4/3/2004:

Intermediate Word:  abigail  (a) lady's maid   (b) skirt-apron  (c) type of horse bit  (d) sampler
Difficult Word: -arriviste  (a) early arriver  (b) constant traveler  (c) social climber  (d) decorative lattice


Politics of Water: Ancient Sea on Mars Begs Human Exploration - Space.com  Space agency officials said the briney find by the Opportunity rover has singled out its Meridiani Planum landing site for future robotic exploration and given a timely boost to President George W. Bush's recently stated vision of eventually sending humans to take a more personal look around. "And it's in due course that human explorers will follow," O'Keefe said. 
A 'One-Step' Method To Make Polymer Nanowires - SpaceDaily  A powerful one-step, "chain growth" method should make it easier to design and synthesize a variety of highly conductive polymers for different research and commercial applications, according to a presentation by the method's developer, Carnegie Mellon University chemist Richard McCullough. With this research, funded by the National Science Foundation, researchers can form highly conductive nanowire sheets within polymer blocks or create a plethora of new conducting polymers. "The chain-growth method eliminates six production steps to create block co-polymer nanowires that conduct electricity a million times better than other conducting copolymers."said McCullough. Regioregular polythiophenes have a wide range of potential applications, such as dissipating static electrical charges that build up on coated floors or use in disposable devices called radio frequency identification tags.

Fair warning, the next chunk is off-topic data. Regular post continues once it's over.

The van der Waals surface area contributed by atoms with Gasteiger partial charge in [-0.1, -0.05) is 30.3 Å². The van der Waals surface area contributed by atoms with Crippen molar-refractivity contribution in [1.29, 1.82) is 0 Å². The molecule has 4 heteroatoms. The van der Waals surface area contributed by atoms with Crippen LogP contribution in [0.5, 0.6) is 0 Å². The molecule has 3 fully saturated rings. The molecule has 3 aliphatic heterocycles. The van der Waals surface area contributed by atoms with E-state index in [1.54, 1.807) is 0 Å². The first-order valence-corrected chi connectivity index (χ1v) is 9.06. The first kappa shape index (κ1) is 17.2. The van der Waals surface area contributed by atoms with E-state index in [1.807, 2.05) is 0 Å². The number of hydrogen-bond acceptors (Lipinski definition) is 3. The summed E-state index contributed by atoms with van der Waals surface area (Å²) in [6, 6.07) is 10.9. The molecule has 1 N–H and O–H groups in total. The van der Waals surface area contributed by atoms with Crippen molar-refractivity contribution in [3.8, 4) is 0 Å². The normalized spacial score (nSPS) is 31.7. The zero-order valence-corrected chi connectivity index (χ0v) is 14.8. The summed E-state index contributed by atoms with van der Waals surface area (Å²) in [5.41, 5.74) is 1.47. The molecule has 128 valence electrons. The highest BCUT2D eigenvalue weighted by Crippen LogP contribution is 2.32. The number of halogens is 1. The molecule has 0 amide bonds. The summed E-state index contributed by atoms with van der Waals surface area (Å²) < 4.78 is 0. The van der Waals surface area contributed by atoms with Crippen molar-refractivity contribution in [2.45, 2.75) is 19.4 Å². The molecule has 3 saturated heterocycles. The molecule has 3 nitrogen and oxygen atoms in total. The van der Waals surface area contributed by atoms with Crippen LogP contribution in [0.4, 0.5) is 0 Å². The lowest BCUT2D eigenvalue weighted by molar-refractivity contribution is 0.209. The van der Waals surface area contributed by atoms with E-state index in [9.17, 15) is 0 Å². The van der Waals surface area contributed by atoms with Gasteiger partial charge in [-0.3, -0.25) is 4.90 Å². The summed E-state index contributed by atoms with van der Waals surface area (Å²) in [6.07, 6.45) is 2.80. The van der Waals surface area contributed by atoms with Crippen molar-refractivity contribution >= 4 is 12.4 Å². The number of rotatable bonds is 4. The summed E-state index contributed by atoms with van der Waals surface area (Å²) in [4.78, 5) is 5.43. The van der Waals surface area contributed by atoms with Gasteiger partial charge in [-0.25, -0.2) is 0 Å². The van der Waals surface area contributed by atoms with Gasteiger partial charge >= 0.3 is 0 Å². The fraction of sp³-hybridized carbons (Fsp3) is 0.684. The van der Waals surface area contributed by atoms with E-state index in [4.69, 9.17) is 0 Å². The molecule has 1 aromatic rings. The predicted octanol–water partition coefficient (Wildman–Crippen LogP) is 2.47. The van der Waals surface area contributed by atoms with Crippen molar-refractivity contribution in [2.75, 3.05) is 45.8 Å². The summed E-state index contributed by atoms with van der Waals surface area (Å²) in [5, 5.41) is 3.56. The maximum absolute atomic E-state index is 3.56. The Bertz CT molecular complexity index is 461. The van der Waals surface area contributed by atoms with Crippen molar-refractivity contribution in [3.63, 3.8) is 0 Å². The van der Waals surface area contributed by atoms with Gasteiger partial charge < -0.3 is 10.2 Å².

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Heart death 'may be eradicated'   - BBC  Premature death from heart disease in England could be almost unheard of within a decade, the government's heart tsar has predicted. Figures show that in 1990 more than 90 men under 65 per 100,000 died of heart disease. By 2000 the figure was 50. If the trend continues it could reach almost zero by 2013. Deaths among women under 65 have also shown a steady decline, from around 25 per 100,000 in 1990 to around 10 in 2000. Dr. Boyle warned that factors such as increasing rates of obesity and diabetes may stall progress.





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